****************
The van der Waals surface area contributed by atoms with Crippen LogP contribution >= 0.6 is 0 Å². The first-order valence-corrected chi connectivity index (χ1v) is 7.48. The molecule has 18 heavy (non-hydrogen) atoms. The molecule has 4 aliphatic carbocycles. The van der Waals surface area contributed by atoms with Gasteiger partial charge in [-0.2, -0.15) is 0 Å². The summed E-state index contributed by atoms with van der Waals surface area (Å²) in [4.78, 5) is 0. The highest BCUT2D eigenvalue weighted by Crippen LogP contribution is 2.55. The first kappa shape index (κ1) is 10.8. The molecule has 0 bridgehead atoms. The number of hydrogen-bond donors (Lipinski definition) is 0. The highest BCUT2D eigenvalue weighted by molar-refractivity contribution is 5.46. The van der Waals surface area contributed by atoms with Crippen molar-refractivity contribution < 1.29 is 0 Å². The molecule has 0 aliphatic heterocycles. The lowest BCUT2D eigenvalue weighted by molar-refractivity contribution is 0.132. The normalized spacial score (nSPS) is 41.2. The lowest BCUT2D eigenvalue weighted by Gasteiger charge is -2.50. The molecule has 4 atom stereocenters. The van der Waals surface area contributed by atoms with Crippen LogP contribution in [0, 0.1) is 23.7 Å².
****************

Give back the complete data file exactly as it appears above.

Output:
The van der Waals surface area contributed by atoms with Crippen LogP contribution >= 0.6 is 0 Å². The first-order valence-corrected chi connectivity index (χ1v) is 7.48. The molecule has 18 heavy (non-hydrogen) atoms. The molecule has 4 aliphatic carbocycles. The van der Waals surface area contributed by atoms with Gasteiger partial charge in [-0.2, -0.15) is 0 Å². The summed E-state index contributed by atoms with van der Waals surface area (Å²) in [4.78, 5) is 0. The highest BCUT2D eigenvalue weighted by Crippen LogP contribution is 2.55. The first kappa shape index (κ1) is 10.8. The molecule has 0 bridgehead atoms. The number of hydrogen-bond donors (Lipinski definition) is 0. The highest BCUT2D eigenvalue weighted by molar-refractivity contribution is 5.46. The van der Waals surface area contributed by atoms with Crippen molar-refractivity contribution < 1.29 is 0 Å². The molecule has 0 aliphatic heterocycles. The lowest BCUT2D eigenvalue weighted by molar-refractivity contribution is 0.132. The normalized spacial score (nSPS) is 41.2. The lowest BCUT2D eigenvalue weighted by Gasteiger charge is -2.50. The molecule has 4 atom stereocenters. The van der Waals surface area contributed by atoms with Crippen LogP contribution in [0, 0.1) is 23.7 Å².